Enlightenment is being true to who you are in every moment. To do this, we must first discover who we are, gaining insight into enlightened perspectives (self-realization,) then align ourselves with these perspectives through enlightened habits (self-actualization.)
Who we are is ultimately consciousness. We are life. We are God, and we are all made from the same nothingness. We are also deeply interconnected and interdependent. These and many other perspectives help us to choose values and goals for our lives, and these values and goals determine our decisions, which become our habits.
Enlightened habits include first and foremost mindfulness. Mindfulness is the guiding light, the awareness that helps us see what we are choosing so we can deliberately choose all other habits. There are many other habits which ultimately make up our personalities, including our thoughts, how we make decisions, manage emotions, and build relationships. Enlightened habits mean, in alignment with enlightened perspectives, we choose habits that serve our highest good, and thus the world’s highest good.
This perspective on enlightenment is important because it de-mystifies enlightenment, so that rather than some magical one-time experience, it is a gradual building of a way of life that leads to happiness for ourselves, and ultimately for the world.
Enlightenment is simple. It means being true to who you are, in every moment. I sometimes like to call it “Genuineness.”
In eastern mystical traditions, such as Advaita Vedanta, enlightenment is referred to as “self-realization.” The focus of this attainment is primarily on knowing “who you are.” The assumption of these traditions is that this introverted knowledge is the true ultimate and proper goal of humanity.
In the western psychological tradition, we have quite the opposite problem. “Self-actualization,” means always being the best version of yourself. This is a very active, extraverted approach to reality. Unfortunately, self-actualization seems to leave the question “Who are you?” unanswered.
So enlightenment, then, is not knowing who we are without acting on it, nor is it being our best self without knowing who we are. You might say that the first stereotype is the recluse nun, who sits and meditates on her navel all day, perfectly content and self-absorbed, but doing little to actively serve the world. The other is the corrupt, big business-man, who succeeds overwhelmingly in life without knowing what he’s succeeding toward.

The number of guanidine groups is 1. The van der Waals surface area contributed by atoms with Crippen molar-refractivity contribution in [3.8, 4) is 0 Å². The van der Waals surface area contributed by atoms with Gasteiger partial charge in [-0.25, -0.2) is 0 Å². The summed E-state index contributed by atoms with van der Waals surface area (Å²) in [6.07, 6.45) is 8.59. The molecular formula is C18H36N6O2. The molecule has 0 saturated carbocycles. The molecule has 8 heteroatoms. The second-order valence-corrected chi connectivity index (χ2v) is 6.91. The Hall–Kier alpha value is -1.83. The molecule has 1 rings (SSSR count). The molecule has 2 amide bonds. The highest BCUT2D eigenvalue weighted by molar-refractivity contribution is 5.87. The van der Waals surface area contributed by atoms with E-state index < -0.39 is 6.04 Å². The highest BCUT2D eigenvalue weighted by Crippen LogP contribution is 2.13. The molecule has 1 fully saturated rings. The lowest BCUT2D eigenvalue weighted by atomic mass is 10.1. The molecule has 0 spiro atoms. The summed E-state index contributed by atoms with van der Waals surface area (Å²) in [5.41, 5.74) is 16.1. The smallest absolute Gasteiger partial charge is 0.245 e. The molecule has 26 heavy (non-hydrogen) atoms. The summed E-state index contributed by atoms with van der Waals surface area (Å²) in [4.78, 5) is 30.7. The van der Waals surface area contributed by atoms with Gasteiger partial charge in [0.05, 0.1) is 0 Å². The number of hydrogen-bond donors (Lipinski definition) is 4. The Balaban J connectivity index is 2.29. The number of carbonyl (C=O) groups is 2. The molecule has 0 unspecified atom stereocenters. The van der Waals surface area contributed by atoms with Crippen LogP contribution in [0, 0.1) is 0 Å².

My conception of enlightenment is a hybrid between these two. First, it is a deep understanding of yourself, which means also a deep understanding of the universe. It is being able to deconstruct yourself, seeing that you are ultimately the same impersonal consciousness that is expressing itself through every form. You are life itself. It is also seeing that you are connected to every being in the universe, that the ecosystem of life is integrally entwined and interdependent.
On the active side, enlightenment means building your life around this knowing, with every decision you make. Knowing that you are one with all life, is this action you are taking in this moment serving the highest good of all being everywhere? Are your goals aligned with that deeper truth of your connection to the world? This of course includes acting in your own personal best interest as well. If your habits, relationships, and environment don’t help you to be happy, energized, and motivated toward your goals, how can you hope to remain true to yourself? Enlightenment means that you will shift any actions or circumstances in your life so they are in alignment with your highest, deepest, widest, truest self.